You put your life on the line all the time when you make your living in firefighting, but some of the work-related hazards you face are not immediately apparent. While working in burning buildings and other dangerous environments presents obvious dangers, you also run the risk of developing work-related cancer following prolonged exposure to hazardous substances. In fact, cancer may be the number one health risk for people in your occupation.

According to the National Fire Protection Association, you face a significantly higher risk of developing career-related cancer than others in the American workforce.

By the numbers

Research shows that your chance of receiving a cancer diagnosis due to something in your work environment is 9% higher than it is for the rest of the nation. Furthermore, you are also 14% more likely than members of the general population to succumb to cancer. While you may not reasonably be able to eliminate your risk of developing work-related cancer in a firefighting job, there are a number of measures to take that may reduce it.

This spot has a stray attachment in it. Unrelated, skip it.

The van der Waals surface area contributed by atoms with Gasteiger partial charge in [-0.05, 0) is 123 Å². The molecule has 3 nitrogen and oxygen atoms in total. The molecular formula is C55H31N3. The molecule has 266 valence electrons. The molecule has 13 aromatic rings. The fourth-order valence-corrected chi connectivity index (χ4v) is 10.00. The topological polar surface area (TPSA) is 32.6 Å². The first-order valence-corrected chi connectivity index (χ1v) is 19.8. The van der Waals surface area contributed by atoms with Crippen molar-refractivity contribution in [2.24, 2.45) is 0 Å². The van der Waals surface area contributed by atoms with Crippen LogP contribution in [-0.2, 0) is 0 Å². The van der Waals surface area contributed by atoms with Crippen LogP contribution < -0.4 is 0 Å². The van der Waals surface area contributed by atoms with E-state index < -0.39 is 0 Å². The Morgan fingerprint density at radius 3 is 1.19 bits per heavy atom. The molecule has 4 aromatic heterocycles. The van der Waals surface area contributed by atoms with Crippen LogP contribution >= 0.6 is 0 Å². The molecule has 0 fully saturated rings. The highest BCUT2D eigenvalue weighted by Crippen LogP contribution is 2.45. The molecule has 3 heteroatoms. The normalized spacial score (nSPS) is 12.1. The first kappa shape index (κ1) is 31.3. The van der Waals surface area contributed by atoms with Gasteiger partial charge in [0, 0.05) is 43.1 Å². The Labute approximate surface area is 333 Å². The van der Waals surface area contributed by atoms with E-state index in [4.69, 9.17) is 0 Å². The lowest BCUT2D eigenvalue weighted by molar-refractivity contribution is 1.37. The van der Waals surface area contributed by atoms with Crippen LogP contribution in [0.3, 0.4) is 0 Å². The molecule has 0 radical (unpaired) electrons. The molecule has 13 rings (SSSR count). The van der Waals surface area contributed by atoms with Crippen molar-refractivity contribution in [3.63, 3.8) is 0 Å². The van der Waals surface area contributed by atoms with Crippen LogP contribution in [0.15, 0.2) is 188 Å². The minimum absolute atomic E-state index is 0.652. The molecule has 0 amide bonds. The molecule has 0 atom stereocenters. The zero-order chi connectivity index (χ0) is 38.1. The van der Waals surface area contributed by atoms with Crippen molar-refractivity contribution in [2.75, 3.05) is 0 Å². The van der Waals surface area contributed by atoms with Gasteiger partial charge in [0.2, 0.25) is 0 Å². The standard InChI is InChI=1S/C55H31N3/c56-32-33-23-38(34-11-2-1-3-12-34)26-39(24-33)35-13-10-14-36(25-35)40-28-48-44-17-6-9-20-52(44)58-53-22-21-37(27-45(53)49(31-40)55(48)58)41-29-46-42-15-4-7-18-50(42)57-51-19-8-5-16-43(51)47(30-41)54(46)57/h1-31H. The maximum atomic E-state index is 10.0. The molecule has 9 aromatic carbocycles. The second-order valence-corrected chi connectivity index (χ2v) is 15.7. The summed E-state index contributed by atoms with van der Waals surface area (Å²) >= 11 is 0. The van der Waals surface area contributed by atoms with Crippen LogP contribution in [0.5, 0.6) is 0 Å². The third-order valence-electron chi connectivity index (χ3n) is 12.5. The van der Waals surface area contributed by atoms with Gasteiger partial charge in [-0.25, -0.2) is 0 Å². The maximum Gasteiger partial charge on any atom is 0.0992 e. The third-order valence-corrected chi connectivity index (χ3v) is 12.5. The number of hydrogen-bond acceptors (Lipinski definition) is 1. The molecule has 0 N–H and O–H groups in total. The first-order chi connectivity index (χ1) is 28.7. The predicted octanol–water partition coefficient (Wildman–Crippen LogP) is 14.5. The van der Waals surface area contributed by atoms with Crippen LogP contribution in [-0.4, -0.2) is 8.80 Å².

Recommended safety measures

Fighting fires may expose you to certain cancer-causing contaminants, including asbestos, among others. These substances tend to build up on your personal protective equipment while you are on the job. You must promptly and thoroughly clean your equipment after each use to reduce the risk of exposing yourself to these contaminants.

While cleaning your personal protective equipment is an important safety step, so, too, is thoroughly cleaning other gear used in firefighting efforts. Hand tools, firehoses and related equipment can cause cross-contamination, spreading hazardous substances to everything they come in contact with.

Experts are unsure whether the current procedures adequately remove carcinogens. Researchers continue to learn more about heightened cancer and other risks faced by today’s firefighters. As they do so, they continue to update and enhance recommended safety protocols in an effort to keep you and your department safe.